Who wrote this provision? Not Ol' Buck or the committee, but lobbyists for the drone makers! Lee Fang, an intrepid, dig-it-out investigative journalist, recently unearthed a PowerPoint presentation by AUVSI lobbyists to their clients in which they gloated that "the only changes made to the [drone] section of the House FAA bill were made at the request of AUVSI. Our suggestions were often taken word-for-word."

The smell of gold is in the air, and the rush is on. Governors, mayors, potential suppliers, economic development officials, and universities (from Carnegie Mellon to Central Oregon Community College) are being enticed to sniff the financial possibilities of limitless federal money and being rallied into the spreading drone complex. This boom, exclaimed AUVSI's president in a national media blast, "will create jobs and boost local economies across the country." (Oddly, he cited a "study" by his group estimating that the drone economy would produce 23,000 new jobs by 2025. Hello--that's less than 2,000 a year! Lawn mowing is a better job creator than that.)

Joining the boosterism last June was the US Senate Armed Services Committee. In a report, it took a whip to the Pentagon, FAA, and NASA, demanding that drone deployment be "expedited" and given "the ability to operate freely and routinely" in our national airspace.

The goal of the pushers is to have a startling 30,000 of these pilotless contrivances zipping through the air by 2020. Holy moly! Our nation's entire commercial fleet of passenger and cargo planes numbers only about 7,000. And lest you think that 30,000 drones is an industry fantasy, a map compiled from military records discloses that as of last June the Pentagon alone already had 64 drone bases throughout our country, with another 22 bases planned. The Posse Comitatus Act of 1878 prohibits the military from operating on American soil, but there it is. What are they doing? We don't know. But it's time to ask.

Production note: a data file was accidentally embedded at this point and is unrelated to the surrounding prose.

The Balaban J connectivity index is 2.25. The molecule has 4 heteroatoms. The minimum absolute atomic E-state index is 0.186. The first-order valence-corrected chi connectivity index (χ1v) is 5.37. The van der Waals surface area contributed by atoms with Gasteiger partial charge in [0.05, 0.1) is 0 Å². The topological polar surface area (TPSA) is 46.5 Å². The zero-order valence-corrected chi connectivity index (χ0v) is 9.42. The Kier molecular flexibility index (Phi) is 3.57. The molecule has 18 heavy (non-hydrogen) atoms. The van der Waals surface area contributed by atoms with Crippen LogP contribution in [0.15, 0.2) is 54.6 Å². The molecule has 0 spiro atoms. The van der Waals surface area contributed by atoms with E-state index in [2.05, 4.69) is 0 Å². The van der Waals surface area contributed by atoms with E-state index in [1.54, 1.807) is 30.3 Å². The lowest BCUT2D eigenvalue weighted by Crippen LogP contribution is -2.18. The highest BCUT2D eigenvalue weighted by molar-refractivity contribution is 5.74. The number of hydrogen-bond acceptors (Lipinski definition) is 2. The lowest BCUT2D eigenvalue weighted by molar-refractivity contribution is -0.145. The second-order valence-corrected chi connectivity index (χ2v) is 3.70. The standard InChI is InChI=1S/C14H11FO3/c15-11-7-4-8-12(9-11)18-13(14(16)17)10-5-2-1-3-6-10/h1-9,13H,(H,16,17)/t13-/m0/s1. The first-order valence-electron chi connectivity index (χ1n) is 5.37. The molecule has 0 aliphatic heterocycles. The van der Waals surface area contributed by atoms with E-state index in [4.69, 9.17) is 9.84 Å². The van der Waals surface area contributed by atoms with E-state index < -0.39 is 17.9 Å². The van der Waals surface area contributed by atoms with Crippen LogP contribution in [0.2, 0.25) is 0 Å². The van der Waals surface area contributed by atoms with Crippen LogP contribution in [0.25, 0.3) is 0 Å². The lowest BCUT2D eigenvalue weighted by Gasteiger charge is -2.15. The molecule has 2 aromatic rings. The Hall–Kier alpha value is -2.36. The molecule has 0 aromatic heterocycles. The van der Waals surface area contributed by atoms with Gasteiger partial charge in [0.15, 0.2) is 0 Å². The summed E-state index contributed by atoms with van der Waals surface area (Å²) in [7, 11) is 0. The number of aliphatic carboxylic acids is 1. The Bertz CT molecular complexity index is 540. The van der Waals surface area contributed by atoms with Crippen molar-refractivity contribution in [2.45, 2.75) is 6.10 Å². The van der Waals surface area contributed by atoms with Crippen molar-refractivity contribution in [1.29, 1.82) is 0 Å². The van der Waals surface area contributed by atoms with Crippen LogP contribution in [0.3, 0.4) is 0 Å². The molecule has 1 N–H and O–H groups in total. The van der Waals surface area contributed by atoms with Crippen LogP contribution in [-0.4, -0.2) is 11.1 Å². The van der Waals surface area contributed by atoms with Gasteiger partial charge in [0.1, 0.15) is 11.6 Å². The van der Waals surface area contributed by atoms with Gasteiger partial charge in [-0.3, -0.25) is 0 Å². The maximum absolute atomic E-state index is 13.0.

In addition, the Department of Homeland Security signed a $443 million contract with General Atomics last November to buy more drones for its border patrols division, and it also said it intends to more than double its overall fleet (though agency plans for drone use beyond the border are unspecified). This rapid expansion is being pushed by DHS officials despite a finding last year by the department's own inspector general that drones are ineffective for border security and that DHS's drone program is a waste of money and lacks oversight.

Besides its own UAV infatuation, DHS is leading the feds' effort to get government agencies at all levels to drone-ify their missions. The super-secret agency runs a "lending" program that disperses its UAV's to the FBI, Drug Enforcement Administration, and state and local police for undisclosed law enforcement actions. It also has a grant program to "facilitate and accelerate" drone use by giving local police the cash to buy their own (one UAV manufacturer, Vanguard Defense Industries, even advertises on its website that any police department wanting one of these babies should go to DHS for a drone grant). Again, DHS makes no disclosure of these disbursements or the purpose of the purchases, but watchdog groups have uncovered police departments in Alabama, Colorado, Florida, Hawaii, Texas, Utah, and Washington State flying drones.